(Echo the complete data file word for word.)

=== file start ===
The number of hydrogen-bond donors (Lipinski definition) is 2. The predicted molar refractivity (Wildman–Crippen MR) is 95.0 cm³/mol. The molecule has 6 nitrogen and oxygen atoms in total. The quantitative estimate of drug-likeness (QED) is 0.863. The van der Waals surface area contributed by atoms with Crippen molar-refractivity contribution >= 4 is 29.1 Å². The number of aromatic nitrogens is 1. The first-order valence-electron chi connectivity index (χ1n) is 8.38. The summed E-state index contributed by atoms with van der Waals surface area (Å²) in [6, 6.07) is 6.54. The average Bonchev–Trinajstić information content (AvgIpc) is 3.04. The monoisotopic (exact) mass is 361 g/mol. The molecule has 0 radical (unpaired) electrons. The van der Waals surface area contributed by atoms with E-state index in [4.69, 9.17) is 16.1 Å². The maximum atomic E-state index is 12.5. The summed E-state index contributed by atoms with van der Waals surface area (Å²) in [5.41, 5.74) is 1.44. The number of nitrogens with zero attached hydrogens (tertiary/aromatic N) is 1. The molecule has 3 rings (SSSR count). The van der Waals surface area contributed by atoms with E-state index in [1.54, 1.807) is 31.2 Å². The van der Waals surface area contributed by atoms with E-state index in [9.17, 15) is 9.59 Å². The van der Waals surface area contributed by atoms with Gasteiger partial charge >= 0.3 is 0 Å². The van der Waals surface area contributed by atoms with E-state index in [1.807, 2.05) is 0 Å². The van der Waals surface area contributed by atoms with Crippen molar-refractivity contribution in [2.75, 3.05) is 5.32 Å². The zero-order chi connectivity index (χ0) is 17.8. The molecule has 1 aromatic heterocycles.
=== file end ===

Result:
The number of hydrogen-bond donors (Lipinski definition) is 2. The predicted molar refractivity (Wildman–Crippen MR) is 95.0 cm³/mol. The molecule has 6 nitrogen and oxygen atoms in total. The quantitative estimate of drug-likeness (QED) is 0.863. The van der Waals surface area contributed by atoms with Crippen molar-refractivity contribution >= 4 is 29.1 Å². The number of aromatic nitrogens is 1. The first-order valence-electron chi connectivity index (χ1n) is 8.38. The summed E-state index contributed by atoms with van der Waals surface area (Å²) in [6, 6.07) is 6.54. The average Bonchev–Trinajstić information content (AvgIpc) is 3.04. The monoisotopic (exact) mass is 361 g/mol. The molecule has 0 radical (unpaired) electrons. The van der Waals surface area contributed by atoms with E-state index in [4.69, 9.17) is 16.1 Å². The maximum atomic E-state index is 12.5. The summed E-state index contributed by atoms with van der Waals surface area (Å²) in [5.41, 5.74) is 1.44. The number of nitrogens with zero attached hydrogens (tertiary/aromatic N) is 1. The molecule has 3 rings (SSSR count). The van der Waals surface area contributed by atoms with E-state index in [1.54, 1.807) is 31.2 Å². The van der Waals surface area contributed by atoms with E-state index in [9.17, 15) is 9.59 Å². The van der Waals surface area contributed by atoms with Gasteiger partial charge >= 0.3 is 0 Å². The van der Waals surface area contributed by atoms with E-state index in [1.807, 2.05) is 0 Å². The van der Waals surface area contributed by atoms with Crippen molar-refractivity contribution in [2.75, 3.05) is 5.32 Å². The zero-order chi connectivity index (χ0) is 17.8. The molecule has 1 aromatic heterocycles.